8. When a human being goes searching for the offending smoke alarm, the alarm will sense the motion via a night-vision infrared sensor and return to silent mode, thwarting any attempts to identify which of the five or six devices in the house is actually malfunctioning. The bad one will nearly always be the farthest from your bed but always just close enough to another alarm to make it impossible to tell which is beeping.

9. In order to finally identify the guilty device, you will have to stand dead still, holding your breath without blinking for minutes, somewhere in close enough proximity to make a positive identification. You may have to do this repeatedly in every room of your house. You’ll feel like you are stalking a wily rabbit in tall grass or playing Whack-a-Mole without the pleasure of getting to physically hit anything.

10. It is a virtual certainty that when the time comes to actually change the battery, the process of balancing on one foot on the top step of a 6-foot ladder while reaching precariously toward the alarm will prove to be more life-threatening than the risk of actually dying in a fire. You might be better off throwing rocks at it and trying to knock the thing off the ceiling.

11. As you’re balancing with your life in jeopardy, you will forget how to open the device. Does it rotate and click? Do you push a button and snap? Is there a sliding battery cover?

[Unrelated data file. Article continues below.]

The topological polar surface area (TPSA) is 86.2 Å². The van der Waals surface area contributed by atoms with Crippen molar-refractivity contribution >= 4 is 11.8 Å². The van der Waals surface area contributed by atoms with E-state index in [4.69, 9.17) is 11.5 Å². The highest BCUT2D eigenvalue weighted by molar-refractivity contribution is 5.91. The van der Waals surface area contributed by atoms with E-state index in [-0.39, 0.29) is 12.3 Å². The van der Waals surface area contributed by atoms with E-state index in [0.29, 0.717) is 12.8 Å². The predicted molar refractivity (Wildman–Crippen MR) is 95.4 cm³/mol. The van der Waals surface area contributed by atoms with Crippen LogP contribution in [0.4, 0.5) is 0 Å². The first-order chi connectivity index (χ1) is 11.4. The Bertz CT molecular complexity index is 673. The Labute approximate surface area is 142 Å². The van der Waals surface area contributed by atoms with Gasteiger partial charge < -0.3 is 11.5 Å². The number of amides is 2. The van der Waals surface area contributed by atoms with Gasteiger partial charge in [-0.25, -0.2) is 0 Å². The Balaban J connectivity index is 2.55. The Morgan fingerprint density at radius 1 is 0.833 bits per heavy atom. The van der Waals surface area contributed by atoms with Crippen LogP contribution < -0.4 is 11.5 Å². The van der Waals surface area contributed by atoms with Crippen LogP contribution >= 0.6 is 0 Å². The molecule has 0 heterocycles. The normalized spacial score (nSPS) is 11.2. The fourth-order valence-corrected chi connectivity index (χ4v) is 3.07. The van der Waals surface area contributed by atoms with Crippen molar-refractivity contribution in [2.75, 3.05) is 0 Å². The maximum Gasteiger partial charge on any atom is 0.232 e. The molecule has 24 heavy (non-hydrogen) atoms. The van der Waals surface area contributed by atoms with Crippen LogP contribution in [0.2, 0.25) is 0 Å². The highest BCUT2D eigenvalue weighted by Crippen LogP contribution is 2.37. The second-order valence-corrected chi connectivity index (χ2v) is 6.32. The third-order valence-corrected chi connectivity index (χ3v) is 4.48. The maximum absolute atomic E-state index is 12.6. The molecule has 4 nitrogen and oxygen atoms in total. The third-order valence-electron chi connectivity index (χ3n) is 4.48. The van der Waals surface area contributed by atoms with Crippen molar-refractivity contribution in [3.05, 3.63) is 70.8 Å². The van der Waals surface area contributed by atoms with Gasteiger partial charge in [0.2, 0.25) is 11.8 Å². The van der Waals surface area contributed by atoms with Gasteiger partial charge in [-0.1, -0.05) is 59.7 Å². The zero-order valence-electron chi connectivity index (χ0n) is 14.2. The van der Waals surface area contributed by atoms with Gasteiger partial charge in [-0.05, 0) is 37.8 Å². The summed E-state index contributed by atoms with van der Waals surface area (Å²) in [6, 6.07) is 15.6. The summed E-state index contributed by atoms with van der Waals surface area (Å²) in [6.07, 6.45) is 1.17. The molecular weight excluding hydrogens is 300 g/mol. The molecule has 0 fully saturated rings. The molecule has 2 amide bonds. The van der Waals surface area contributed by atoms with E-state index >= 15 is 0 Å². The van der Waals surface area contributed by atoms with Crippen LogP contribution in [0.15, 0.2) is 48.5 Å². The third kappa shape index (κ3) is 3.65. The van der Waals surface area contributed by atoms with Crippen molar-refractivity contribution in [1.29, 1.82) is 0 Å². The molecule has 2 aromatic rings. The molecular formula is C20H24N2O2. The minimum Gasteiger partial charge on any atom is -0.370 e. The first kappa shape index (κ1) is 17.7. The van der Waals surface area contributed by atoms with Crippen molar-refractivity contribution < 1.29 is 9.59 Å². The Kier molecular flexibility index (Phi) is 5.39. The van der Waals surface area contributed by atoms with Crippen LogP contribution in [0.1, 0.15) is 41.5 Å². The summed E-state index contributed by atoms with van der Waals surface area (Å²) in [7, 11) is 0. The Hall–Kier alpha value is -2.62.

12. Once you get the alarm open, you will realize anew as you do each time that the device is hard-wired to the power of your house. This will frustrate you to no end as you wonder why it even needs a battery at all. No notion of the battery operating as a fail-safe backup will occur to you at this moment.

13. Now perched atop the ladder with one hand pressed against the ceiling and the alarm dangling by its wire, you must then try to deftly pry the dead battery from its plastic tomb. It is at this moment you will see the battery is a 9-volt. You will have no memory of it ever being a 9-volt before and will be fully convinced it was double-A.

14. You will NOT, IN NO WAY, EVER actually have a new 9-volt battery in the house anywhere, even in the kids’ talking Elmo. Your only hope is finding your old hand-held Coleco football game from 1983, which was the most popular toy ever to run on a 9-volt battery. Failing this, you will have to take a trip to the store and repeat this nonsensical installation effort over again.

15. When you finally do get the new battery, brave the perils of the ladder and at last return the smoke alarm to full functionality, it will be the most triumphant home-improvement project you’ve ever undertaken, bar none. I don’t care if you’ve hand-carved new oak kitchen cabinets from the tree you planted as a sapling and installed them above the marble floor you excavated from the quarry in your backyard, replacing the battery in your smoke alarm will be more satisfying in the end.

These are the rules of the smoke alarm, and they are as set in stone as the Ten Commandments. Thwart them at your peril.

Joe Tarica is the presentation editor at The Tribune. Reach him at jtarica@